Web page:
[October 2019 | San Juan Silver Stage]
Someone appears out of nowhere, comes upon you, and changes your life forever. We call these people “Game Wardens.” So, when you go hunting this fall, you just might have the opportunity to meet one of Colorado’s finest, wildlife, law enforcement officers.
I spent 33 years working with these fine people, and enjoyed every minute of it!
Since I was 13 years old, I knew I wanted to be a Colorado Wildlife Officer in a mountain district. After earning a Bachelor of Science degree in Wildlife Management from Colorado State University, I was hired as a Wildlife Conservation Officer in 1963, and assigned to a district just two days before the opening of the big game season.
I lived my dream in the mountains of Southwest Colorado.
A wildlife offi cer checks hunting licenses. Glen Hinshsaw photo.
In those days, there was no formal training to be a wildlife officer. That first big game season, I rode around with neighboring officers to learn the ropes. I had no uniform, no badge, but had full peace officer authority. I had never seen a ticket book and had no idea what the statutes were. What I read was pretty out-of-date. My first law book gave a game warden the authority to search, without a warrant, all stage coaches, buckboards, wagons, barrels, and boxes for illegal game and fish.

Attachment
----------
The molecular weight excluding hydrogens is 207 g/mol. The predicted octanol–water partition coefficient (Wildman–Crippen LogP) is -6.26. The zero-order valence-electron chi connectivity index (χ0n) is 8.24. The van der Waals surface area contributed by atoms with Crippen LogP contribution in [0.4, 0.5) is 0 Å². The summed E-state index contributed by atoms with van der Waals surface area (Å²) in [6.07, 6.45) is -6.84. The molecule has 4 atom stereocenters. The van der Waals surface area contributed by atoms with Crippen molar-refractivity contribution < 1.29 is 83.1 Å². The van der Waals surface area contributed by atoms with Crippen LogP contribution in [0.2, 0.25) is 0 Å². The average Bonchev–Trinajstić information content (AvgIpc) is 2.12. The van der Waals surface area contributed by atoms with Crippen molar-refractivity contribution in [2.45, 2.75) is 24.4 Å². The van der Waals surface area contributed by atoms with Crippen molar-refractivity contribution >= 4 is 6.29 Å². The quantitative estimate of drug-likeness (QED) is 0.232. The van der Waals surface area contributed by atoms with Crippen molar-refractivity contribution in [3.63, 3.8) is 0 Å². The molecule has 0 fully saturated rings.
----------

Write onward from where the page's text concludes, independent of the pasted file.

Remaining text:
My, how things have changed. Today’s wildlife officers are required to have a minimum of a Bachelor of Science degree in wildlife biology or some related field of study. Following the preliminary application, there are a series of tests. Those who pass are then invited to make a final application. Those who are accepted undergo a rigorous 12 months of training to become District Wildlife Managers (aka Game Wardens).
Trainees must complete training with the Colorado Law Enforcement Training Academy to become certified Colorado State Peace Officers. After successful completion of that training, they enter the Colorado Parks and Wildlife training program. They learn how to handle wildlife issues in different parts of Colorado, so that when they are assigned a district, they will be qualified to handle everything from game damage, game and fish management, public relations, hunter education training, wildlife crime investigation, collection and preservation of evidence, and court procedures. They are further trained alongside members of other law enforcement agencies to provide backup assistance as requested. Officers are cross-trained to respond to incidents such as “active shooter.”
Today’s world is so different. When I went to work, only men could apply. In 1975, the first women were employed as wildlife officers. We did not carry side arms, and in mountain districts, we had very poor, two-way radio communications. We worked alone, most of the time, in the backcountry.
Today’s officers face unprecedented dangers; however, most of the people wildlife officers meet are folks just out enjoying the great out-of-doors, and its wildlife. But, bad people also enjoy the outdoors and one never knows the difference until it can be too late.